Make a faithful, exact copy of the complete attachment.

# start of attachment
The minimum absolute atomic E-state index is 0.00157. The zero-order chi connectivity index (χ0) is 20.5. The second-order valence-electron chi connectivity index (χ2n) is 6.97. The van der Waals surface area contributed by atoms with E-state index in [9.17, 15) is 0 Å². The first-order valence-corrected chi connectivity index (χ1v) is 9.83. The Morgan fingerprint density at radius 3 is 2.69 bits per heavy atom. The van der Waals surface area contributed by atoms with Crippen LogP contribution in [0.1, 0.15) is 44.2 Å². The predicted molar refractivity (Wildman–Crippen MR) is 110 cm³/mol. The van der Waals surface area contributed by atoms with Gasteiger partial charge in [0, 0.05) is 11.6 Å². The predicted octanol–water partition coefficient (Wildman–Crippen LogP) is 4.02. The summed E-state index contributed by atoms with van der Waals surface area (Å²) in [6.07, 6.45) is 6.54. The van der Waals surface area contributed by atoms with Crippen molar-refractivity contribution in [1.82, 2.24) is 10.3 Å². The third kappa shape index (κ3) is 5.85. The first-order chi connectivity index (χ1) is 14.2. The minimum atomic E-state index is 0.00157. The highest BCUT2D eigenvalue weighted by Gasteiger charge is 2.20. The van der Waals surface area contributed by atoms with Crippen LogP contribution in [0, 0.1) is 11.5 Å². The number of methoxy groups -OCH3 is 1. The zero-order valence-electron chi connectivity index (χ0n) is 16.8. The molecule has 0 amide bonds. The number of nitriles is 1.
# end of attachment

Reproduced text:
The minimum absolute atomic E-state index is 0.00157. The zero-order chi connectivity index (χ0) is 20.5. The second-order valence-electron chi connectivity index (χ2n) is 6.97. The van der Waals surface area contributed by atoms with E-state index in [9.17, 15) is 0 Å². The first-order valence-corrected chi connectivity index (χ1v) is 9.83. The Morgan fingerprint density at radius 3 is 2.69 bits per heavy atom. The van der Waals surface area contributed by atoms with Crippen LogP contribution in [0.1, 0.15) is 44.2 Å². The predicted molar refractivity (Wildman–Crippen MR) is 110 cm³/mol. The van der Waals surface area contributed by atoms with Gasteiger partial charge in [0, 0.05) is 11.6 Å². The predicted octanol–water partition coefficient (Wildman–Crippen LogP) is 4.02. The summed E-state index contributed by atoms with van der Waals surface area (Å²) in [6.07, 6.45) is 6.54. The van der Waals surface area contributed by atoms with Crippen molar-refractivity contribution in [1.82, 2.24) is 10.3 Å². The third kappa shape index (κ3) is 5.85. The first-order chi connectivity index (χ1) is 14.2. The minimum atomic E-state index is 0.00157. The highest BCUT2D eigenvalue weighted by Gasteiger charge is 2.20. The van der Waals surface area contributed by atoms with Crippen LogP contribution in [0, 0.1) is 11.5 Å². The number of methoxy groups -OCH3 is 1. The zero-order valence-electron chi connectivity index (χ0n) is 16.8. The molecule has 0 amide bonds. The number of nitriles is 1.